There was once a prediction of reaching 500 saleable eggs in 100 weeks per hen which became a reality for the Dutch poultry farmer, Simon van Loon. This was due to good management, not starting the production too early and using a docile hen to prevent pecking. Selective eating was also prevented by ensuring the feed system was empty for at least one hour per day. Nowadays still, the best way to increase the number of eggs produced is by increasing the length of the laying cycle. Longer cycles can help to reduce costs and increase egg production, without the need for a molting period.
However, longer cycles can produce negative side-effects, such as decreased laying rate and calcium absorption, bone fractures, more variable brown shell color, larger eggs with decreased shell percentage and a decline in shell quality. Calcium absorption decreases with age and the reduced intestinal uptake and increased egg size can lead to a decline in eggshell quality. Vitamin D status can also decrease with age, which can lead to a decrease in eggshell strength, resulting in an increase of cracked and soft shells. Other side-effects from long cycles include feather pecking and cannibalism, increased mortality and overweight flocks with high abdominal fat deposition.
There are three main areas of focus to help ensure better shell quality - bone, liver and gut.
The bone structure of a hen changes over time; from the first egg onwards, both the trabecular and cortical bone are reabsorbed, increasing the risk of occurrence of osteoporosis and fractures. Cortical bone formation is critical in the rearing period, especially in the first 6 weeks, but the bones continue to calcify throughout the rearing period. The medullary bone contributes 35-40% of the calcium for eggshell formation. It is important to achieve the correct feed intake at the onset of product as failure to do so can adversely impact shell quality and skeletal integrity for the lifetime of a flock. It is also important to encourage drinking and stimulate the increase of the feed intake.
Fatty liver syndrome is frequently seen in layers and breeders. This occurs when an excessive amount of fat accumulates in the liver cells, causing them to lose their functionality. The liver becomes soft and damaged and is prone to bleeding. This means the hen is unable to export lipoprotein to the yolk and it decreases the liver’s ability to hydroxylate dietary vitamin D3 to 25-OH-D3, the active vitamin D form. This can then lead to a decrease in feed intake and egg production, as well as an increase in bone mobilization leading to skeletal damage. It is important to keep the liver healthy during a longer cycle. This can be done by using nutrients and vitamins, such as choline, betaine, vitamin E and B12, selenium and Hy-D® (25-OH-D3), and also by supplying a minimum amount of high quality lipids as an energy source. Avoiding fatty birds by controlling energy intake also helps to prevent fatty liver, as well as fragile shells and skeletal damages.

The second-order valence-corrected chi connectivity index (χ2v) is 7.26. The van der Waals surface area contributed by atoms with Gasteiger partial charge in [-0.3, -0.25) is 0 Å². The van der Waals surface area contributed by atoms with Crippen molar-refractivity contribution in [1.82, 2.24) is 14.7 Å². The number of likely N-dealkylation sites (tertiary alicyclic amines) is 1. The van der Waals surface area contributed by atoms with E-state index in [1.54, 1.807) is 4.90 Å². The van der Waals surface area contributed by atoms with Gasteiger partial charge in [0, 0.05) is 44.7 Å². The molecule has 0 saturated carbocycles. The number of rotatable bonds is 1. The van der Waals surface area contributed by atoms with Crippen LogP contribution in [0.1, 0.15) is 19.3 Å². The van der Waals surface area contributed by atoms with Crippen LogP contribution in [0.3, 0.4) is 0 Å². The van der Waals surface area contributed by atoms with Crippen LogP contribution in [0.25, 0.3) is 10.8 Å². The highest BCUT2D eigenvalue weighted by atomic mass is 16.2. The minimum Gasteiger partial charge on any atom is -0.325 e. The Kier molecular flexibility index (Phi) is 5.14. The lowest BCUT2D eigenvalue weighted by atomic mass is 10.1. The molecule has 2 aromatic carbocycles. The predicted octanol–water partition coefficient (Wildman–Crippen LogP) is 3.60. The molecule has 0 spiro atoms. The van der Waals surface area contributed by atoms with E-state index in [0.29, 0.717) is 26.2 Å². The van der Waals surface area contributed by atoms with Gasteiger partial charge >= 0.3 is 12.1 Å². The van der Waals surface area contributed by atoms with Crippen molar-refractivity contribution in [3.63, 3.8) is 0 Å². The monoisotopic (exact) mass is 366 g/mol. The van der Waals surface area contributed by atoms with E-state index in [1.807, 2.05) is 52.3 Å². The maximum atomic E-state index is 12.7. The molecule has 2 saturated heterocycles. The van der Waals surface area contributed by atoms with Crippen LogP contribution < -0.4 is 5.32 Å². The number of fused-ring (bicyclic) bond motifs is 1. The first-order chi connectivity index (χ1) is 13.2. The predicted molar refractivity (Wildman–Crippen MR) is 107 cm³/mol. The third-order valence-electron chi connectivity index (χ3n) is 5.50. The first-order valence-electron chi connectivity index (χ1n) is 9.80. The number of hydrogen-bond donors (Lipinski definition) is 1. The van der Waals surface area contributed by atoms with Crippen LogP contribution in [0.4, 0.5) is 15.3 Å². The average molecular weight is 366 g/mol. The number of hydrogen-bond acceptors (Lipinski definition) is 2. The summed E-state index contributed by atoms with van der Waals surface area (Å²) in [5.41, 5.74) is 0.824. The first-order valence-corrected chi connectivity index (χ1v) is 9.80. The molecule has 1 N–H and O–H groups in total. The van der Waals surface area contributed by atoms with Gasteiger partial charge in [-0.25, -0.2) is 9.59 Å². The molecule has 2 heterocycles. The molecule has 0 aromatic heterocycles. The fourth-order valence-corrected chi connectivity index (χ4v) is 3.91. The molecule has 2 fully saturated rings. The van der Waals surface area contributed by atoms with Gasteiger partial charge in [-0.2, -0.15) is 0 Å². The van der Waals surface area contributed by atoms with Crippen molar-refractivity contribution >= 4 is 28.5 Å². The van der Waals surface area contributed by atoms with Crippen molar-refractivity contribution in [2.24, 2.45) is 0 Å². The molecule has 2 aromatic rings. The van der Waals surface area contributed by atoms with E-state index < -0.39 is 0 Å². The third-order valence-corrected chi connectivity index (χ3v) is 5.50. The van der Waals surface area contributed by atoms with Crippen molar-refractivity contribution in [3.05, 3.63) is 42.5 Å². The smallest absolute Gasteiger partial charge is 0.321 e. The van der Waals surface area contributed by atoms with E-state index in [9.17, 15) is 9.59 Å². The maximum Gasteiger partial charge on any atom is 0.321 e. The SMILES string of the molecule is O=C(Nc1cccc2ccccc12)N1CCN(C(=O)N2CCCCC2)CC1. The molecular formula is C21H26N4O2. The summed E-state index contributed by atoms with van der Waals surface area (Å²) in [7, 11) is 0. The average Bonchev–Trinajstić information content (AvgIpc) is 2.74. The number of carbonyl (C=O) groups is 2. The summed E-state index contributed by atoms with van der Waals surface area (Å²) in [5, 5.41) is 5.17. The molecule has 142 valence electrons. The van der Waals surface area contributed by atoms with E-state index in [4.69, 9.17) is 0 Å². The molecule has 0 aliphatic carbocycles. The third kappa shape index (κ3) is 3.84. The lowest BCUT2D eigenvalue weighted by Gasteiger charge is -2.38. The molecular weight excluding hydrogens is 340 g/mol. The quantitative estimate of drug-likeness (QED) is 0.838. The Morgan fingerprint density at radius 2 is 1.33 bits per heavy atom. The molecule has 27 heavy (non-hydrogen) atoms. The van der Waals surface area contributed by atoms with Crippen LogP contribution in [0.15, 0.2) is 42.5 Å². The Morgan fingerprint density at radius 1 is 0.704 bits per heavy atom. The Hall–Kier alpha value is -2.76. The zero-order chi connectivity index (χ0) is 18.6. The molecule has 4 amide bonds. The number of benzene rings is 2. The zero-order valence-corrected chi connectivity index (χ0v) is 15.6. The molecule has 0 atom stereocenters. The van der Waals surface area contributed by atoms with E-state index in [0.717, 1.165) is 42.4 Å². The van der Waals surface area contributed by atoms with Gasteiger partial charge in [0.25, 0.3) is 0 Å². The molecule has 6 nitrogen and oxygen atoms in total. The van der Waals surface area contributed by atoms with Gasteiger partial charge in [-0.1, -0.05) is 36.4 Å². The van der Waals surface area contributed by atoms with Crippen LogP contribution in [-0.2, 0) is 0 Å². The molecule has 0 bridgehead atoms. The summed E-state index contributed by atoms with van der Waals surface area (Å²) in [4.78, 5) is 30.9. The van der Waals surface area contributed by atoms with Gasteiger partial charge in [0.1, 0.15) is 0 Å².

A healthy gut results in a balanced microflora, which can be achieved in a number of ways. Dietary fiber can help to develop the gizzard and promote the digestive tract development. The gizzard can also be developed with the use of coarse calcium and insoluble grit. Eubiotics help to balance the gut
flora and feed enzymes play a role in decreasing viscosity and promoting better digestibility and clean eggs. Using fiber in the feed can also decrease mortality; for example, extra insoluble fibers can reduce feather pecking and associated mortality, both at rear and lay. They can also increase the feeling of satiety, which can delay feather damage, and increase the time spent eating. Gut flora normally produces short chain fatty acids, such as butyrate. This enables better villi growth, epithelial growth and metabolism. It can also support the liver function and improve shell quality in old hens.
It is well recognized that taking good care of the bird’s skeleton and gut and liver function through appropriate attention to micro-nutrition will help ensure a long, productive lay cycle. This will lead to more sustainable egg production and greater value creation for the farmer.
Pullet development is crucial to achieving a successful layer. Building structural bone and medullary bone in the pre-lay period is a key element of a longer lay cycle along with maintaining healthy gut and liver function throughout the life of the bird. This is achieved through providing appropriate levels of micro-nutrition during the bird’s development and productive lay period. Focus on the correct levels of phosphorus, calcium and vitamin D3 (especially 25-hydroxy-D3 which is the active, more bioavailable form of vitamin D3).
29 November 2019
Global Director Carotenoids
Global Director Carotenoids
Fernando Cisneros is the Global Director for Specialties Carotenoids. He holds a PhD (University of Illinois) and a MSc (UNAM, Mexico) on animal nutrition, and a BSc on Veterinary Medicine (U. Metropolitana, Mexico).
Fernando was a researcher (INIFAP) and then was hired by Roche Vitamins as technical manager in Mexico and Canada, account and sales manager for DSM Canada, before his current global role. He is passionate about egg quality, bright food and the sustainability of animal farming.
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